From 1927 to early 1929 he stayed in Burma as an honorary consul. In 1929 he was appointed consul in Colombo, Sri Lanka. During these years he experimented with different styles and wrote a series of surrealistic poems which would be part of “Residencia en la tierra” – “Residence on Earth” one of his most important books. In 1930 he was appointed consul in Singapore and Batavia in Java where he married a Dutch woman named Marie Antoinette Haagenar Vogelzang. In 1931 the international economic downturn made the government of Chile cut on consular positions and Neruda was asked to return to Chile. After a voyage of two months, in February of 1932, he arrived in Chile accompanied by his new wife. He resettled in Santiago and was offered a job at the Library of the Foreign Ministry which did not satisfy him; two months later he was transferred to the Department of Cultural Extension of the Ministry of Labor. At this time the second edition of “Twenty Poems of Love and a Song of despair” is published.

The following year, 1933, Neruda was appointed Consul in Buenos Aires, Argentina and Nascimiento Editors publishes “Residence on Earth” limiting its publication to only one hundred copies. In Buenos Aires he met Federico García Lorca with whom he was to establish a close friendship. By the end of the year he was appointed consul in Barcelona. In Madrid he is reunited with Federico García Lorca who introduced him to Rafael Alberti, César Vallejo and Miguel Hernández. He also met Delia del Carril who later became his second wife.

In August 1934 his daughter Malva Marina Trinidad was born in Madrid, she was born with hydrocephalus, a condition that leads to brain swelling. This was a stressful period in the lives of Neruda and his wife and he began a relationship with Delia del Carril.

In 1935 Neruda was transfer to Madrid as consul replacing Gabriela Mistral. Neruda founded “Green Horse for poetry” a literary magazine. He left his wife and daughter in Barcelona and moved in with Delia del Carril.

Spanish Civil War and communism

On July 1936 the Spanish Civil War broke out and Federico Garcia Lorca was assassinated by forces loyal to Franco. This experience had an intense effect on Neruda who for the first time became politicized supporting the republican side and becoming a communist for the rest of his life. Because of his post as a consul he should remain neutral to political causes. He published anonymously “Song to the mothers of the dead militants” in the literary journal “The blue monkey” which later became part of “Spain in the heart”. The Chilean government decided to close its consulate in Madrid.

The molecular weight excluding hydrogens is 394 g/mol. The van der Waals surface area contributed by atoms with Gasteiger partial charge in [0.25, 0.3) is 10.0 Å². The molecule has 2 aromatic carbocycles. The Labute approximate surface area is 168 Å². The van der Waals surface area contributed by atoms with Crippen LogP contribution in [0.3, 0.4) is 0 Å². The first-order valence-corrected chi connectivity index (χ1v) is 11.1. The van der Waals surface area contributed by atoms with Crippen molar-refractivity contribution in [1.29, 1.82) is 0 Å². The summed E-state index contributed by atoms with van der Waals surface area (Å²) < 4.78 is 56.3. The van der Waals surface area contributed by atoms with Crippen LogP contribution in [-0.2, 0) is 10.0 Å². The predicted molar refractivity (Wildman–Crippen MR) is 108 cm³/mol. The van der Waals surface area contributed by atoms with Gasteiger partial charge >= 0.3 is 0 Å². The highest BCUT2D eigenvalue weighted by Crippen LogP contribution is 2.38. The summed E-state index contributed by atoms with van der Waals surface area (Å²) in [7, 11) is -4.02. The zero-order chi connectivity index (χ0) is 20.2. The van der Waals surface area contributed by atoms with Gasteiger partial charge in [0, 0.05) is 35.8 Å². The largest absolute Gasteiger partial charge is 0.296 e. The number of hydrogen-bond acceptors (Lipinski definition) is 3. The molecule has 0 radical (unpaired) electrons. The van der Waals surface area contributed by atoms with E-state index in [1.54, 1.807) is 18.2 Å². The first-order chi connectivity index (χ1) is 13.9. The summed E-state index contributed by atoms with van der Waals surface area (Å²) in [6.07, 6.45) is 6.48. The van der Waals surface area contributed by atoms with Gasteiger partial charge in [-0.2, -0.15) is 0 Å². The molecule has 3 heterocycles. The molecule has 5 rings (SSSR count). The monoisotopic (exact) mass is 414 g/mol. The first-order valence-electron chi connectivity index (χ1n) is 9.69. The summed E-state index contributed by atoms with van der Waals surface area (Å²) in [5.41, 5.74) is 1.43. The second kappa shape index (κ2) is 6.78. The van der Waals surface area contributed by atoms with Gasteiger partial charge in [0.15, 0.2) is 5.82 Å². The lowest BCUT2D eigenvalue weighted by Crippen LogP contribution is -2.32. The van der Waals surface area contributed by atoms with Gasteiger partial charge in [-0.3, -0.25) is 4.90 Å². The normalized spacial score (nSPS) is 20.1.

In 1937 he moved to Paris with Delia del Carril and began his work supporting the Spanish Republic. He organized the Latin American Committee to defend the Spanish Republic and gave a conference about Federico Garcia Lorca against the Chilean government advice. He published his views in the magazine “The world poets defend the Spanish people” which was published in Spanish and French. Neruda joined Peruvian Cesar Vallejo with whom he worked in the Association for the Defense of Culture. In the magazine “The blue monkey” he published the poem “In this way” later known as “I explain a few things” in his book “Spain in the heart”. This poem is a breakthrough in Neruda’s style, which changed to a radical and militant tone concerned with social and political matters.

By the end of the year he had to move back to Chile as he lost his post because of his political views. In Chile he founded the Alliance of Intellectuals from Chile for the Defense of Culture. The first edition of 2000 copies of “España en el Corazon” – “Spain in the heart” sold out in the first few weeks and 2 months later a second edition was in print. “España en el corazón” had great impact as it was printed during the civil war.

His father, Jose del Carmen Reyes, died in Temuco on May 1938. Neruda supported the election of the newly elected president, Pedro Aguirre Cerda, and soon after he was appointed special consul to Paris to assist in the immigration of Spanish refugees in France. He assisted about 2000 political refugees flee to Chile.

In 1940 Spanish philologist and literary critic, Amado Alonso, published the first major academic work about Pablo Neruda’s work; “Poetry and style of Pablo Neruda, Interpretation of a hermetic poetry”.

Mexico 1940 -1943

In 1940 Neruda was appointed Consul General of Chile in Mexico City. After the assassination attempt of Leon Trotsky Neruda granted a visa to Chile to Mexican muralist David Alfaro Siqueiros who was accused as one of the conspirators to murder Trotsky. Neruda was suspended for one month without pay for engaging in such misconduct. Once in Chile the painter spent one year painting a mural in a school in Chillán.